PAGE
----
Pages Menu
Categories Menu

on Jun 4, 2013 in Wildlife Photography

The Kiss of Light


What do you do when you’ve gone to the Arctic to photograph birds and it’s snowing? That one little element, light, is just not happening. You can’t stay in bed, you gotta do something about it and that something is, flash. I hate flash! It’s a royal pain in the ass to set up and lug around, I don’t care how you do it. But, what are you going to do, you need the light. Well, we had that situation more than once so the flash was dragged out. First understanding why flash. If you look at the photo above, the Yellowlegs looks dull. Yes, you could fix this in Photoshop and very easily these days but for me, that is just not an option. I want to do it in camera so than you have to ask what’s the problem that you want to fix? The issue is the color cast, the bluish-dull light on the Yellowlegs. This is caused by the overcast, clouds, snow increasing the color temp beyond AWB ability to deal with it. You can shoot AWB A3-A6 which will warm up the scene, but it’s not the same as good light. If you want to bring in that kiss of light to bring to life to the subject and you want to do it in camera, than you’ve got to bring in that flash. Damn!


The reason I’m bringing this up because when I posted the above photo, I received some emails asking how I got the “bright” Yellowlegs on a snowy day. The mechanic of the shot is Gitzo 5561SGT w/ Wimberley Head(w/ RRS Quick Release mount attached) is the Nikon 800f5.6 AFS (w/TC800-25e) and with the SB-900’s (powered by SD9) light going through a BetterBeamer all being held to the head with a Wimberley F9 Flash holder and just listing all that stuff is a pain, setting it up is murder when your hands are numb. OK, I’m over that so now it’s time to actually make it all work.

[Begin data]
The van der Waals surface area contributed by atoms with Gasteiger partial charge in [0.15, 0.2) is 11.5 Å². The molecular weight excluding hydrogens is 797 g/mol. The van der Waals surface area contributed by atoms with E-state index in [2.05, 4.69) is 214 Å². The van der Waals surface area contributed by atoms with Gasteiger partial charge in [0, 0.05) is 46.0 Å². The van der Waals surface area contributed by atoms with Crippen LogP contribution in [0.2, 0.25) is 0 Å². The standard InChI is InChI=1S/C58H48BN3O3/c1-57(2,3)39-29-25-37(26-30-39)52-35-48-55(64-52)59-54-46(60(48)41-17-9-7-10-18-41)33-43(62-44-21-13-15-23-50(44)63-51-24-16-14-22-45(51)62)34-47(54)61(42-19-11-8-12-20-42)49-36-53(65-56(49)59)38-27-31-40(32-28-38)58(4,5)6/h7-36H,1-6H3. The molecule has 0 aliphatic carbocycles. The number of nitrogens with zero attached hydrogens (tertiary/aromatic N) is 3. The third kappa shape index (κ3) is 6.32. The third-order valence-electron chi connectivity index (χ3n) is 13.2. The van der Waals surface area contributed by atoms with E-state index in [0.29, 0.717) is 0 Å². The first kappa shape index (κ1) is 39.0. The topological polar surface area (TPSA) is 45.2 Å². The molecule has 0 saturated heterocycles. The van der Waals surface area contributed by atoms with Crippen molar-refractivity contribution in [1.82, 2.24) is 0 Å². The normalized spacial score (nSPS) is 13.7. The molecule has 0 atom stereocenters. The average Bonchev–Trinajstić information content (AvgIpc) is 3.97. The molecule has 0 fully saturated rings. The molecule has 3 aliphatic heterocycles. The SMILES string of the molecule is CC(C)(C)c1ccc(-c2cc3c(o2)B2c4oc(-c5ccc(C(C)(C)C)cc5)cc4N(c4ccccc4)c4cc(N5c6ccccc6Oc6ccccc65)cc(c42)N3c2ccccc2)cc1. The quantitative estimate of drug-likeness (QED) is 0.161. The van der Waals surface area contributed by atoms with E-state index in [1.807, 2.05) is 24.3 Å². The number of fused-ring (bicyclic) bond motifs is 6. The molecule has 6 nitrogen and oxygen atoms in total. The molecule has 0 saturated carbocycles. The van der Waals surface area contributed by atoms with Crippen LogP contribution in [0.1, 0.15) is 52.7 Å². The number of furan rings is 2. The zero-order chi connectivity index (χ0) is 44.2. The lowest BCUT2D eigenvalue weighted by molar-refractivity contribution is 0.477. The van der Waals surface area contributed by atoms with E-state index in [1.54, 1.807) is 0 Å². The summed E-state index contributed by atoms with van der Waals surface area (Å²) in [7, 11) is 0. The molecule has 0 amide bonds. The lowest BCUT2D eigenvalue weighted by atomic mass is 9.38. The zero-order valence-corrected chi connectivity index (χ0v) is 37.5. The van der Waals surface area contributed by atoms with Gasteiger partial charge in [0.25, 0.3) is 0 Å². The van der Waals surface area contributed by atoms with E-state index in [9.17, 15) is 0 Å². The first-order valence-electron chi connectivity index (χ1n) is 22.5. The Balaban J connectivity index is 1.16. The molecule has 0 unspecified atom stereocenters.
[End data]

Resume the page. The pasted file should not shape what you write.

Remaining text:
Fist, be sure to set the zoom on your flash to 50mm. Next is to Align the flash beam with the subject. The F9 flash holder wants the flash to be pointed straight out but we’re focusing 20-25′ right in front of us. You have to point the flash DOWN to take the narrow beam we’ve created to hit the subject. You want learn the position back at home when it’s not mission critical by setting all this up (oh boy) and focus on a wall 20-25′ away and then take photos adjusting the flash until it hits the point you focused. Lastly, you need to set the ambient / flash exp comp. The D4 / D600 / D7100 rock here because they have Custom Setting e4 which permits the ambient exposure to be separate from the flash. Since I use that, all I did was dial in -1 on the SB-900 and shoot. And here’s the rub, it’s easy for me to say, it might be hard for you to do and that’s normal! Flash is a pain and I hate it but it’s a tool we gotta embrace for those times when it’s the only answer. In the final application, the viewer can’t see the flash, the photo doesn’t look like flash was used. We want the flash to just remove the color cast, the dull look. We don’t want to look like the subject is in the headlights of a vehicle. That melding of light is what all this hell is all about!